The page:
This year the Germans rediscovered playing – toy manufacturers’ business is booming. The dealers expect that sales will increase by eight percent to 3.7 billion euros. Some manufacturers even struggle with delivery problems during the important Christmas business. “Corona time is family time,” says the toy association happily. Puzzles and board games in particular are doing well, including classics like “Uno” or “The Settlers of Catan”.
Germany’s largest toy manufacturer Simba Dickie also felt the lockdown and the trend towards home office this year. “We certainly benefit from the whole situation that people go on vacation less, maybe also push back larger purchases,” said the boss, Michael Sieber, in the podcast “Zero Hour”. “It has always been the case that money is also spent on children in recessions.”
Simba Dickie’s business with playhouses and plastic slides has been going well since spring – the entire outdoor area has grown. Behind the group from Fürth are 20 well-known brands such as Bobby Car, Eichhorn, Noris Spiele and Schuco model cars. The traditional Märklin brand has also belonged to the family, which is run by Sieber’s son Florian, since 2013.
“The model railroad is alive,” Sieber reported. “We also have extremely strong demand in our service area, where people call and want to know how to design such a system from the start. Years ago it was still said: This is only for old men. We have been working for years to inspire young children again. It is now paying off. And that’s a typical example of products from the good old days. “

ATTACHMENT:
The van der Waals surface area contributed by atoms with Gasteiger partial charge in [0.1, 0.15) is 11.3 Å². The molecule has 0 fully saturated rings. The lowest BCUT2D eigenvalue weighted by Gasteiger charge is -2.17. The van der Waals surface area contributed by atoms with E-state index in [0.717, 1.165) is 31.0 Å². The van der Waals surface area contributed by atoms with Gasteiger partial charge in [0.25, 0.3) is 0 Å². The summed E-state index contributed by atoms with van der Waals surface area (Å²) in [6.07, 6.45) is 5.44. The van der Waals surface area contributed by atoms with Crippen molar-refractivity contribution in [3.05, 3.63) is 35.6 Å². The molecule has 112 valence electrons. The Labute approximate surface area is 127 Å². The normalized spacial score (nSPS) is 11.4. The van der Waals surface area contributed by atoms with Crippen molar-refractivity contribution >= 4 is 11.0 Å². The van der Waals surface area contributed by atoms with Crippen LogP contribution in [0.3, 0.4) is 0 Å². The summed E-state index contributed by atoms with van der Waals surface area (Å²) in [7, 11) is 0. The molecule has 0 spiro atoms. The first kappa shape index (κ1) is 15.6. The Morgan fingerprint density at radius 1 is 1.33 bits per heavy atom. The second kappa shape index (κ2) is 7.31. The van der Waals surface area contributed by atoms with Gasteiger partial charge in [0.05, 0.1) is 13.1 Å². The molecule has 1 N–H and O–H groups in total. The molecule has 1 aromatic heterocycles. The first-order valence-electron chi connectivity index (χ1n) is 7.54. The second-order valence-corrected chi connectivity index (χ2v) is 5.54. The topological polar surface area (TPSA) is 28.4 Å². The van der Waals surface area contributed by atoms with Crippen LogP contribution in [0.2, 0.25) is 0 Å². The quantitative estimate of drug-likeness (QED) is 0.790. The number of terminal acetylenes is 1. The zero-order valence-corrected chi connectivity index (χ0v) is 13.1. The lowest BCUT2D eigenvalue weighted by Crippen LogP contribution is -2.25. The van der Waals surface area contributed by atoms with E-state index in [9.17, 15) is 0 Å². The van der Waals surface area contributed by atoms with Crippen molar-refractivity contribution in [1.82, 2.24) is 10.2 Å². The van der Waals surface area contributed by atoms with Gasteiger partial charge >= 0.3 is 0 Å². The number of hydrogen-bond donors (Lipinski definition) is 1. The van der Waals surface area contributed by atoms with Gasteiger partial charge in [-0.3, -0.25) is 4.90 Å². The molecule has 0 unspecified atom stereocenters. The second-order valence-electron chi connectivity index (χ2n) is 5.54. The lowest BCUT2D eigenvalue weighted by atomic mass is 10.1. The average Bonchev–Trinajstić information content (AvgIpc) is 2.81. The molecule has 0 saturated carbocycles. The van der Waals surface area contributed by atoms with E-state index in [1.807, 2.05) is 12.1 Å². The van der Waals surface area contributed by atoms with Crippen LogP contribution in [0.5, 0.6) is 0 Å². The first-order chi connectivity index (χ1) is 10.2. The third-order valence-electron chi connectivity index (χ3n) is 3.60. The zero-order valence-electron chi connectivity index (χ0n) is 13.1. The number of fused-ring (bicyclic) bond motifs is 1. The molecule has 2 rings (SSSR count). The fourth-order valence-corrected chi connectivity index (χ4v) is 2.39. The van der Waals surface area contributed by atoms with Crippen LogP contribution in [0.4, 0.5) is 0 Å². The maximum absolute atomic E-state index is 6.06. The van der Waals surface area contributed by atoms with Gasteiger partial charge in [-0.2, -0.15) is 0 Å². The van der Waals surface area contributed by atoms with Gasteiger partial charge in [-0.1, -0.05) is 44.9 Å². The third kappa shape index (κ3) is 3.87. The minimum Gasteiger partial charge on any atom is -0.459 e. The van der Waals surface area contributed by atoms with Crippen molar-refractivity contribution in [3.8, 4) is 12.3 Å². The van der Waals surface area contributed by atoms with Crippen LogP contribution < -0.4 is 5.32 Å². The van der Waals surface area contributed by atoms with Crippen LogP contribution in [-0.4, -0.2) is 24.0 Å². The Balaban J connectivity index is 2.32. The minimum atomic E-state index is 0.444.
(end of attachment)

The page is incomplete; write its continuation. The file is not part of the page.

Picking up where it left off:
The online business in particular is booming
However, toy manufacturers are only experiencing the boom in the German market – in other European countries, but also in markets such as Russia, Turkey and India, customers are holding back. The Simba Dickie Group, which had sales of around EUR 700 million in 2019, is also struggling with delivery problems, and the sickness rate has risen in some factories.
As in other segments, online business in the toy sector is growing strongly. “Because the inner cities are empty, the big winners are online retailers, first and foremost, of course, Amazon,” said Sieber. Online’s share of the overall market is already 40 percent. The lockdown policy is now reinforcing this trend. “However, we have not yet had the problem of toy stores being stormed. It’s more about getting customers in at all. “
Hear in the new episode of “The Zero Hour”,
- why of all things “painting by numbers” is running in this crisis,
- why Michael Sieber is not afraid of the Playstation,
- what insider tip Sieber has for Christmas
You can find all episodes directly at Audio Now, Apple or Spotify or via Google.